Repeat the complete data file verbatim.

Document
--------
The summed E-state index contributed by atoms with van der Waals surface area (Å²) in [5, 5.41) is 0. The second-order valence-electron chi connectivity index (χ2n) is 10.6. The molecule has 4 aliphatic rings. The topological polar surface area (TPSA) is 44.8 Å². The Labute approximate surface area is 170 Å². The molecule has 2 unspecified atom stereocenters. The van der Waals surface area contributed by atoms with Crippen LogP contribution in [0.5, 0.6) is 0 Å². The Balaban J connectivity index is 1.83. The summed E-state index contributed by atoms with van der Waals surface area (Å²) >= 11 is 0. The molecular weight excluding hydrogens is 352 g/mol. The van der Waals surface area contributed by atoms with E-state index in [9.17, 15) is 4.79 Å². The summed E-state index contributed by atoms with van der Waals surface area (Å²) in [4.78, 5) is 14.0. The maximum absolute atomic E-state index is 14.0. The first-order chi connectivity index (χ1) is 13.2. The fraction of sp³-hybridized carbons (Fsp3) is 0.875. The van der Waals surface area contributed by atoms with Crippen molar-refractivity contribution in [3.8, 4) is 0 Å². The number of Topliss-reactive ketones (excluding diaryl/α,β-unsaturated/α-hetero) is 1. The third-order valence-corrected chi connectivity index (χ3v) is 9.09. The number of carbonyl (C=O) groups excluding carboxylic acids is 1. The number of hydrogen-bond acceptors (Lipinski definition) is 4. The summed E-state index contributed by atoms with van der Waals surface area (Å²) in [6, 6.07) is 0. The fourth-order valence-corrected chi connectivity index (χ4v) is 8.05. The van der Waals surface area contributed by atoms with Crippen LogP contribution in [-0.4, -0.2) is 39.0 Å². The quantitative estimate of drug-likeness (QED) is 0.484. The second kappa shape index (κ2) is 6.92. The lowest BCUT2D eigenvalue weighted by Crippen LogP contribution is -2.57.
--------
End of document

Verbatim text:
The summed E-state index contributed by atoms with van der Waals surface area (Å²) in [5, 5.41) is 0. The second-order valence-electron chi connectivity index (χ2n) is 10.6. The molecule has 4 aliphatic rings. The topological polar surface area (TPSA) is 44.8 Å². The Labute approximate surface area is 170 Å². The molecule has 2 unspecified atom stereocenters. The van der Waals surface area contributed by atoms with Crippen LogP contribution in [0.5, 0.6) is 0 Å². The Balaban J connectivity index is 1.83. The summed E-state index contributed by atoms with van der Waals surface area (Å²) >= 11 is 0. The molecular weight excluding hydrogens is 352 g/mol. The van der Waals surface area contributed by atoms with E-state index in [9.17, 15) is 4.79 Å². The summed E-state index contributed by atoms with van der Waals surface area (Å²) in [4.78, 5) is 14.0. The maximum absolute atomic E-state index is 14.0. The first-order chi connectivity index (χ1) is 13.2. The fraction of sp³-hybridized carbons (Fsp3) is 0.875. The van der Waals surface area contributed by atoms with Crippen molar-refractivity contribution in [3.8, 4) is 0 Å². The number of Topliss-reactive ketones (excluding diaryl/α,β-unsaturated/α-hetero) is 1. The third-order valence-corrected chi connectivity index (χ3v) is 9.09. The number of carbonyl (C=O) groups excluding carboxylic acids is 1. The number of hydrogen-bond acceptors (Lipinski definition) is 4. The summed E-state index contributed by atoms with van der Waals surface area (Å²) in [6, 6.07) is 0. The fourth-order valence-corrected chi connectivity index (χ4v) is 8.05. The van der Waals surface area contributed by atoms with Crippen LogP contribution in [-0.4, -0.2) is 39.0 Å². The quantitative estimate of drug-likeness (QED) is 0.484. The second kappa shape index (κ2) is 6.92. The lowest BCUT2D eigenvalue weighted by Crippen LogP contribution is -2.57.